In saying these things, I am not being obscurantist. I do not intend to engage in that "clerical treason" whereby the intellectual mocks his own way of life, preening himself by implying that he is not like the others. I will plead as guilty as anyone to treating philosophy as if it were the interest of a coterie and as for abusing the language, I too have sinned, mea culpa, mea culpa, mea maxima culpa.

Nor, of course, does a pellucid style guarantee that what is said is true. G. D. Moore and Bertrand Russell, the first always, the second when he wanted, addressed their philosophy to everyman.

Not every philosophical discussion is a threshold one, connecting in obvious ways with common experience and ordinary uses of the language. But in what we are calling Modernity, there is no desire to hook up with what everybody knows. The Classical view requires that every discussion, every truth claim, be such that we can be led back from it to those great common truths which everybody knows and which are the ultimate warrant for accepting whatever be proposed. Modernity begins with the denial that there is such a fund of commonly possessed non-gainsayabe truths to which reference must always be made.

Theological Assumptions

Revealed truths are to theology what commonly known truths are to philosophy.

Just as the philosopher in the classical mode draws attention to what we all already know, makes it explicit, goes on from it, so the theologian assumes faith, belief in truths revealed by God, makes them explicit, arranges them in various ways, defends them against attack, derives other truths from those which have been explicitly revealed.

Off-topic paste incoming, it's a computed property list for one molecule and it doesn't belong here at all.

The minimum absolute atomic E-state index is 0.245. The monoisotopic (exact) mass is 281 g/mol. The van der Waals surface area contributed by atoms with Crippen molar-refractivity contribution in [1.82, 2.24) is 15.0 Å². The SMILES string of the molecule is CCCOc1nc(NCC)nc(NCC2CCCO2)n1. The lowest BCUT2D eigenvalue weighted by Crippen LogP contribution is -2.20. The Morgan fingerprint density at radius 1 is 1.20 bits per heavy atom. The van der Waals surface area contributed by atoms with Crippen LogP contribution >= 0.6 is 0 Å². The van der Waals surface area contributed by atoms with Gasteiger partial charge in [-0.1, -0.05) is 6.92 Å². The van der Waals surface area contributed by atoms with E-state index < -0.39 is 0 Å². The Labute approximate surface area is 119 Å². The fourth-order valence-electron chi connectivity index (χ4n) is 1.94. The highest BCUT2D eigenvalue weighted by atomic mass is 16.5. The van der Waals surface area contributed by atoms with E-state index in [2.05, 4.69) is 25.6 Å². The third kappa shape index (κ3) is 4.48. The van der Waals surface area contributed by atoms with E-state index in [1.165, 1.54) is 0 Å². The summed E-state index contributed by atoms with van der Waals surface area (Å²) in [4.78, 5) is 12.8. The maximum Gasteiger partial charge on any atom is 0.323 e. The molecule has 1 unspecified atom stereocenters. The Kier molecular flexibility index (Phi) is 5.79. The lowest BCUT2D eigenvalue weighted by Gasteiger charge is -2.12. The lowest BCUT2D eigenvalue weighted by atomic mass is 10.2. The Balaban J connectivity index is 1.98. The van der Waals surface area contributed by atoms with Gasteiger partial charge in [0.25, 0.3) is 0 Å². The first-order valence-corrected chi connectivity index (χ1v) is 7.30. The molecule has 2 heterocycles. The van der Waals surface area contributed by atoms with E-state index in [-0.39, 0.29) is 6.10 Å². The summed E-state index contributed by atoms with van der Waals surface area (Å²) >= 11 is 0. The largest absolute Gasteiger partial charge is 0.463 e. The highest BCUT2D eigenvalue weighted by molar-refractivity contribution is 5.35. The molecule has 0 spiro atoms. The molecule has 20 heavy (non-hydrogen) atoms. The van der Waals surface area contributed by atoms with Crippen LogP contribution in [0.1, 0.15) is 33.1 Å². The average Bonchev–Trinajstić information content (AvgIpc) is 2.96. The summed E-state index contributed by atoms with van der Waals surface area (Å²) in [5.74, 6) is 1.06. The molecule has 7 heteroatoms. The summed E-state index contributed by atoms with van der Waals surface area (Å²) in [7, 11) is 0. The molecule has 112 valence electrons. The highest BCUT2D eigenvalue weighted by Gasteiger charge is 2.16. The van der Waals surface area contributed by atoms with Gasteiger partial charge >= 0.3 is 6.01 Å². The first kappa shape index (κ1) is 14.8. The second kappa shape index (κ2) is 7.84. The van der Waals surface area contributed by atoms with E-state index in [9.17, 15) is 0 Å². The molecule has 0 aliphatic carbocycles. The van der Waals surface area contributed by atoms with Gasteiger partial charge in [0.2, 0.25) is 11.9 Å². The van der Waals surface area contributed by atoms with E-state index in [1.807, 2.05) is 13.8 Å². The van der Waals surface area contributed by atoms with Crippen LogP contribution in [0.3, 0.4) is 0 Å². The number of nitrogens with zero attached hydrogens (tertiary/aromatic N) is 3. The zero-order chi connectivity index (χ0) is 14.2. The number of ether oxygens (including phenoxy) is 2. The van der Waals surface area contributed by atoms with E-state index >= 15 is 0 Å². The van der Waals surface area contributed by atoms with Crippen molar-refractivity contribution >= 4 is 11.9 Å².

Theological discourse is pretty clearly different from philosophical, or any other, discourse. Its assumed starting points are truths which are held on the basis of divine faith. That there are three Persons in God, that Jesus is both human and divine, that He rose from the dead thus enabling us to do the same, that sins can be forgiven, that Christ founded the Church, the priesthood, the sacraments -- all these, familiar as they are to believers, do not fall among the things that anybody can know on the basis of common experience of the world. If one does not hold these to be true, whatever logical connections he might see between them and the theologian's conclusions, those conclusions will not be accepted as truths by the nonbeliever.


This does not mean that the truths of faith are unrelated to what everybody knows. When Jesus wants to tell us of the mercy of God He tells the story of the Prodigal Son. The listener understands what is meant from the comparison drawn between fathers and sons, just as water and bread and wine are used sacramentally to mean cleansing from sin and spiritual food. But if common truths are appealed to in God's revealing of Himself to us, revealed truths do not follow from them as conclusions from premises.

Philosophy, as an extension of common knowledge, is presupposed by theology, in somewhat the same way as common truths are presupposed by faith. This is the origin of the description of philosophy as the handmaid or servant of theology.

The thing that struck Thomas in his study of Aristotle was that philosophers had arrived at truths about God which are equivalent to some revealed truths. We'll see later that, after recounting Aristotle's proof of the Prime Mover, Thomas will add, and that's what we mean by God. The "we" includes believers. God as the first cause of all else is known by Aristotle, Thomas says, and that is a truth we have accepted from childhood as part of our religion.

That there is only one God, that God is intelligent and good and just -- these have been taught by philosophers as truths which can ultimately be derived from truths about the world and ourselves.